• a poetry collection
  • a full-length work of creative non-fiction

In addition, they are also required to submit an evaluative essay (15,000 words) that examines their practical approach to the conception, development, and revision of their project, and which explores how their creative work was informed by research (archival, book-based, or experiential).

Teaching

Our postgraduate writers are taught exclusively by practicing, published writers of international reputation. These currently include:

  • Ruth Padel (Professor of Poetry)
  • Benjamin Wood (Lecturer in Creative Writing)
  • Edmund Gordon (Lecturer in Creative Writing)
  • Sarah Howe (Lecturer in Poetry)
  • Jon Day (Lecturer in English)
  • Lara Feigel (Reader in Modern Literature)
  • Andrew O’Hagan (Visiting Senior Research Fellow)

Teaching staff may vary according to research leave and availability.

Uniquely, our course also incorporates taught components:

Thesis Workshop
A quarterly writing seminar for the discussion and appraisal of works-in-progress. These are taught on a rotational basis by all members of the creative writing staff, so that students get the benefit of hearing a range of voices and opinions on their work throughout the course.

The Writing Life
A suite of exclusive guest talks and masterclasses from leading authors, publishers, literary agents, and editors, in which students receive guidance from people working at the top level of the writing industry and learn about the various demands of maintaining a career as a writer.

Four other elements of professional development are included in the degree:

Agents-in-Residence
PhD students in fiction or creative non-fiction can meet and discuss their work in one-to-one sessions with invited literary agents, who are appointed to yearly residencies. These sessions offer writers a different overview of the development of their project: not solely from the standpoint of authorial technique, but with a view towards the positioning of their writing within a competitive and selective industry. Poetry PhD students will meet and discuss their work with invited editors from internationally recognised poetry journals and publications. 

Undergraduate Teaching
Through our Graduate Teaching Assistant training scheme, our PhD students can apply to lead undergraduate creative writing workshops in fiction and/or poetry, enabling them to acquire valuable Higher Education-level teaching experience that will benefit them long after graduation.

Annual Lecture and Reading Series
Our students are required to participate in the curation of literary events at King’s, including an annual public lecture by a high-profile author. They are also responsible for curating "Poetry And...", a quarterly reading in which leading poets illuminte the powerful connections between poetry and other disciplines. Students will develop skills in public engagement by chairing discussions and may also perform excerpts of their own writing.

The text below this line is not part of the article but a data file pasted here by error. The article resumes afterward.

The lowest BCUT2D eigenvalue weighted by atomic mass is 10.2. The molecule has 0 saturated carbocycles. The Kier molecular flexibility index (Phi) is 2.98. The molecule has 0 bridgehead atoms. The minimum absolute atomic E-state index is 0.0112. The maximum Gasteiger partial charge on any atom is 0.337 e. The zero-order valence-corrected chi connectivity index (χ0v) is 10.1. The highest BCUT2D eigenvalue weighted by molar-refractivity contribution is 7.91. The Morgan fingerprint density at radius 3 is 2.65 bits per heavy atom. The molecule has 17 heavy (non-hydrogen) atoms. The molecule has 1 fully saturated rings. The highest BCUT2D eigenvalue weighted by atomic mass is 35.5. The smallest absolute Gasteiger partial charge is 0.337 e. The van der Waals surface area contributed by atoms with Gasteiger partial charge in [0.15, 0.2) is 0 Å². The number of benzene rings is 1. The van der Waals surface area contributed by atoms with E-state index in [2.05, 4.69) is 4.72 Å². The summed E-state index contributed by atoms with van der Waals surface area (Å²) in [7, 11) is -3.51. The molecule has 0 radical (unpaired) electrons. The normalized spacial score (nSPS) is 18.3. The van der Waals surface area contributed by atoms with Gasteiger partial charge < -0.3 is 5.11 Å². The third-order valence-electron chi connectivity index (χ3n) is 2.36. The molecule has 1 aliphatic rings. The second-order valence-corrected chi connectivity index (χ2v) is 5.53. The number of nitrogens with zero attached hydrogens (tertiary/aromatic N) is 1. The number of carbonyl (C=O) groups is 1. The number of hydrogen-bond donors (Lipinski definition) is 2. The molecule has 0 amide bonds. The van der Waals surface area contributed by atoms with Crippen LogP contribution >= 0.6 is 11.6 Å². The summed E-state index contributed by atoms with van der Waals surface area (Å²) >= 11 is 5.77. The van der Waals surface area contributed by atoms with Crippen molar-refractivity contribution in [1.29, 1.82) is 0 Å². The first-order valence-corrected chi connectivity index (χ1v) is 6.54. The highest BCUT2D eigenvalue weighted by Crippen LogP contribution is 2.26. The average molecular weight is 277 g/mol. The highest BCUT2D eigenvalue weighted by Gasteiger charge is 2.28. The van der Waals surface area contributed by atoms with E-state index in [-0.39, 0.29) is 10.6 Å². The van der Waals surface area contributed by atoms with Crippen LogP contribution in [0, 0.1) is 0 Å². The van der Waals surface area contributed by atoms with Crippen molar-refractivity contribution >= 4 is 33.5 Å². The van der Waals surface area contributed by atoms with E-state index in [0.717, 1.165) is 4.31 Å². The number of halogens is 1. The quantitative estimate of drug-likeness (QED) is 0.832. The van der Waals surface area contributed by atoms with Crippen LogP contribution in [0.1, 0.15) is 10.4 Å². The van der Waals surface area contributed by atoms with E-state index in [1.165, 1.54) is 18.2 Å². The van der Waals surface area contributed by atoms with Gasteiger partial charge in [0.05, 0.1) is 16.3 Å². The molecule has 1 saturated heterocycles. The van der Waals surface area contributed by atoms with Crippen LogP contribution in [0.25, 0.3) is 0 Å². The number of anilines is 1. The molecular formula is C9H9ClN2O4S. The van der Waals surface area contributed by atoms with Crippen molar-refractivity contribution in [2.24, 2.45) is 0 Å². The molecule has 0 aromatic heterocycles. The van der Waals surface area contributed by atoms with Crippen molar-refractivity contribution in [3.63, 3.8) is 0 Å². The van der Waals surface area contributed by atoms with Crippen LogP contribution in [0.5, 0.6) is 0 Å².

Editing a Literary Journal

Our students have the opportunity to learn about the processes required to compile, edit and publish a literary journal by shadowing editors at a leading London-based publication.  

Postgraduate training

There is a range of induction events and training provided for students by the Centre for Doctoral Studies, the Faculty of Arts and Humanities and the English Department. A significant number of our students are AHRC-funded through the London Arts and Humanities Partnership (LAHP) which also provides doctoral training to all students. All students take the ‘Doctoral Seminar’ in their first year. This is a series of informal, staff-led seminars on research skills in which students can share and gain feedback on their own work. We run a series of ‘Skills Lunches’, which are informal lunch meetings with staff, covering specific topics, including Upgrading, Attending Conferences, Applying for Funding and Post-Doctoral Awards, etc. Topics for these sessions are generally suggested by the students themselves, so are particularly responsive to student needs. We have an Early Career Staff Mentor who runs more formal workshops of varying kinds, particularly connected to career development and the professions.

Through our Graduate Teaching Assistantship Scheme, doctoral students are given the opportunity to teach in the department (usually in their second year of study) and are trained and supported as they do so.

Contact for information

Postgraduate Admissions, Admissions Office
tel: +44 (0) 20 7848 1649 fax: +44 (0) 20 7848 7200

Contact email

prospective@kcl.ac.uk

Entry requirements

Entry requirements

Minimum UK requirements   Admission to the PhD in Creative Writing at King’s is based primarily on the quality of the applicant’s creative writing sample and the viability of the project proposal.

All applicants for the PhD in Creative Writing at King’s should hold a Bachelor's degree with first class honours in a related subject area or an MA or MFA in Creative Writing with a Pass.